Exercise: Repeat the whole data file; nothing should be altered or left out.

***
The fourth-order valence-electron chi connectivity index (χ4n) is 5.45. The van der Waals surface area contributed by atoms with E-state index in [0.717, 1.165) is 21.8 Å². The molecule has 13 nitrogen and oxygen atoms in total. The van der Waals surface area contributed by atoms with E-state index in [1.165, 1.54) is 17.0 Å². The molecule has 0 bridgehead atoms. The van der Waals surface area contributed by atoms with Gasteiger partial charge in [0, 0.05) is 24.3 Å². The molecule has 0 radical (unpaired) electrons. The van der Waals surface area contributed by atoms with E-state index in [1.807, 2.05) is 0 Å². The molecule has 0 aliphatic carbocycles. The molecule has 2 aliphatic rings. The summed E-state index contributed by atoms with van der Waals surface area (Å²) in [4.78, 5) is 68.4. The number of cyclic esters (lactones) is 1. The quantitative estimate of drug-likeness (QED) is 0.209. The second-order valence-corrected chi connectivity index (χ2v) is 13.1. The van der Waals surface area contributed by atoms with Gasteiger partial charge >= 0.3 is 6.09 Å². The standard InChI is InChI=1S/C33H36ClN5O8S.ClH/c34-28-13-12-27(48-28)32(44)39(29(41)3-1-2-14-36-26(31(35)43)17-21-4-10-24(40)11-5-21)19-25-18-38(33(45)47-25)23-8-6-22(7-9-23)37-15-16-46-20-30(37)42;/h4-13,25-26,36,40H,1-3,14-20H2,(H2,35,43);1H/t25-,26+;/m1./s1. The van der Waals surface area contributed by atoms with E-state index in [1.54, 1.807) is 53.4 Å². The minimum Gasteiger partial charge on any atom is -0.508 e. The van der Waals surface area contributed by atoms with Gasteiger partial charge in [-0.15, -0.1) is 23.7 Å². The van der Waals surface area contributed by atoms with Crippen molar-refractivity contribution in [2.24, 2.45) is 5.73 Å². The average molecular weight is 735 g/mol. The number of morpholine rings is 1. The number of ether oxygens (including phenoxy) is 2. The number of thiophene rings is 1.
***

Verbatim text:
The fourth-order valence-electron chi connectivity index (χ4n) is 5.45. The van der Waals surface area contributed by atoms with E-state index in [0.717, 1.165) is 21.8 Å². The molecule has 13 nitrogen and oxygen atoms in total. The van der Waals surface area contributed by atoms with E-state index in [1.165, 1.54) is 17.0 Å². The molecule has 0 bridgehead atoms. The van der Waals surface area contributed by atoms with Gasteiger partial charge in [0, 0.05) is 24.3 Å². The molecule has 0 radical (unpaired) electrons. The van der Waals surface area contributed by atoms with E-state index in [1.807, 2.05) is 0 Å². The molecule has 0 aliphatic carbocycles. The molecule has 2 aliphatic rings. The summed E-state index contributed by atoms with van der Waals surface area (Å²) in [4.78, 5) is 68.4. The number of cyclic esters (lactones) is 1. The quantitative estimate of drug-likeness (QED) is 0.209. The second-order valence-corrected chi connectivity index (χ2v) is 13.1. The van der Waals surface area contributed by atoms with Gasteiger partial charge >= 0.3 is 6.09 Å². The standard InChI is InChI=1S/C33H36ClN5O8S.ClH/c34-28-13-12-27(48-28)32(44)39(29(41)3-1-2-14-36-26(31(35)43)17-21-4-10-24(40)11-5-21)19-25-18-38(33(45)47-25)23-8-6-22(7-9-23)37-15-16-46-20-30(37)42;/h4-13,25-26,36,40H,1-3,14-20H2,(H2,35,43);1H/t25-,26+;/m1./s1. The van der Waals surface area contributed by atoms with E-state index in [1.54, 1.807) is 53.4 Å². The minimum Gasteiger partial charge on any atom is -0.508 e. The van der Waals surface area contributed by atoms with Gasteiger partial charge in [-0.15, -0.1) is 23.7 Å². The van der Waals surface area contributed by atoms with Crippen molar-refractivity contribution in [2.24, 2.45) is 5.73 Å². The average molecular weight is 735 g/mol. The number of morpholine rings is 1. The number of ether oxygens (including phenoxy) is 2. The number of thiophene rings is 1.